352 NOTES AND QUERIES. [12 S. X. MAY 6, 1922. kindly state where these reports are to be obtained or seen ? May I now repeat what I said in 1906 on this subject (p. 63) ? I will not stop to inquire on whom rests the responsibilty of keeping up these memorials of the Imperial dead, but one might hope that the present representatives of those " comrades " in the old 54th who erected this monument might do something before the pathetic record Of its services in such a " withering climate " (which soldiers and civilians alike have to face in their duty to the Crown) is lost altogether. But it must be done soon. The last two years even have laid their hands very markedly on the place, which is fast becoming an impenetrable wilderness overgrown with acacia bushes and prickly cactus. And it is now sixteen years since I wrote those words ! All honour to the ladies of the " Civil Circle " in Barbados who have undertaken to put the cemetery at Needham's Point in order, the Government having consented to provide the necessary funds for the purpose. Barbados, the oldest of the British West Indian colonies, has ever been one of the most enterprising and energetic. May I venture to express a hope that its example may be followed in the other West Indian colonies, for, as MR. ASPINALL says, it cer- tainly seems lamentable that whilst the Im- perial Graves Commission is devoting such loving care to the graves of our gallant soldiers who fell in France and Flanders the old naval and military burial-grounds in the West Indies should be so sadly neglected. J. S. UDAL, F.S.A. RHYMED HISTORY OF ENGLAND (12 S. x. 249, 297).. My inquiry of April 1 has pro- duced an interesting modern rhymed version of the Kings of England and dates, but no trace of the earlier version referred to. I therefore give the further following par- ticulars. The version was apparently written in the time of George III., as the last line runs as follows : George the Third in 17-60 began to reign and still sticks to-ye. I have at present the verses referring to all the reigns (except those between Edward II. and Queen Elizabeth, Charles II., James II., William and Mary, George I., and George II.). I should be pleased to supply a copy of the verses referred to to anyone interested. R. A. S. PAGET. I have been acquainted for more than sixty years with a modified version of the " doggerel lines " quoted by G. L. at the last reference. The version with which I am familiar is broken up into stanzas of four lines, with a chorus at the end of each stanza and a stanza which precedes the first line quoted by G. L. It was also set to music. The copy I remember must have belonged to the eighteenth century and so did not contain the last two lines. The first stanza and the chorus ran as follows : The Romans in England they first did sway, And the Saxons after them led the way, And they tugged with the Danes till an overthrow Which both of them got from the Norman bow. CHORUS. But, barring all pother, Both one and the other Were all of them Kings in their turn. Probably handed down memoriter from generation to generation, they would have been varied to suit divers political or religious views. My copy, as will be seen below, sprang from a good Protestant source. I note the following variants from G. L. : s version, though my memory does not recall the whole of the lines : King William the Conqueror first (?) did reign. King Henry the First was a scholar bright, But Stephen was forced for his crown to fight. I cannot remember the line about Edward the Sixth, but it rhymed with Mary made fires and faggots .to blaze, Good Queen Bess was a glorious dame, And bonny King James from good Scotland came. JOHN R. MAGRATH. In this connexion a history of England used in schools in the early part of the nineteenth century is worth noting. It is a small volume (3 Jin. by 4in.) of 96 pp., entitled 'The History of England from the Invasion of Julius Caesar to the year 1815.' (London : Printed for Darton, Harvey, and Darton, Gracechurch Street, 1817. Price Sixpence.) The account of each monarch from the Conquest- to George III. is preceded by a verse which sums up the ruler's character and attainments. Thus, William the Con- queror is described as William, a spurious branch of Hollo's race, From Norman's Duke to England's King we trace : He conquer'd Saxon Harold, seiz'd the throne, Was brave, but proud, and partial to his own. Charles II. as Gay, sprightly, heedless, affable and lewd, In Charles's court few cares did long intrude, But Popish influence stain' d his latter day, With plots and fines, and arbitrary sway. My mother, who was put into possession of this volume at the age of ten, admitted in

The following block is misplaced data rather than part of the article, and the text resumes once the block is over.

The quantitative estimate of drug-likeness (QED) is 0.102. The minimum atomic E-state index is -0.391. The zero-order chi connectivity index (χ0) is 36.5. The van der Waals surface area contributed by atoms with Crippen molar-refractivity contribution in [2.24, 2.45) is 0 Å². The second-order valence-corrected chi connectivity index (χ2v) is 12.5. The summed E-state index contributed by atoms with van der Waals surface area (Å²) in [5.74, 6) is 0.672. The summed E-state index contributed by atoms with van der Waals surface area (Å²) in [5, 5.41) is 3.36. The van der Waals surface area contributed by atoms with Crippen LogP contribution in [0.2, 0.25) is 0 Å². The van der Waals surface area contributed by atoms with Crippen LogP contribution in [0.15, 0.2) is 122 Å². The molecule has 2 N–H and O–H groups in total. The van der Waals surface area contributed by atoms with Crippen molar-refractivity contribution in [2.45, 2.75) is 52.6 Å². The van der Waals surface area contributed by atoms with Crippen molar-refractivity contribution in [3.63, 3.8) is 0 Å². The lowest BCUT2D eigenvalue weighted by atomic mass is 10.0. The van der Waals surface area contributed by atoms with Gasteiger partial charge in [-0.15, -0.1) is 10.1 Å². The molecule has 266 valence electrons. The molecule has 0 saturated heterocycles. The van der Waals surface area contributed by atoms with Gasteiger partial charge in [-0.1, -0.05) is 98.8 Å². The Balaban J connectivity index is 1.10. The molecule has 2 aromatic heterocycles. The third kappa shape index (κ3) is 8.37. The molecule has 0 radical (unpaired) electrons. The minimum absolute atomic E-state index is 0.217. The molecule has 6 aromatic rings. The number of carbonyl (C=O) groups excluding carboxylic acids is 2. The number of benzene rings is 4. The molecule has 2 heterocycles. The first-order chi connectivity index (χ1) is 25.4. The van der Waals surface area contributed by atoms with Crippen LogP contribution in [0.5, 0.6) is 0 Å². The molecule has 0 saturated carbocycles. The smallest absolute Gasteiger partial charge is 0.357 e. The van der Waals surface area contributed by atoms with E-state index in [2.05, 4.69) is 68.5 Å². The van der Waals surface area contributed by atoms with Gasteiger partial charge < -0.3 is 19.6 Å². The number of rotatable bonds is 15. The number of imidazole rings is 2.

Page:Notes and Queries - Series 12 - Volume 10.djvu/430
This page needs to be proofread.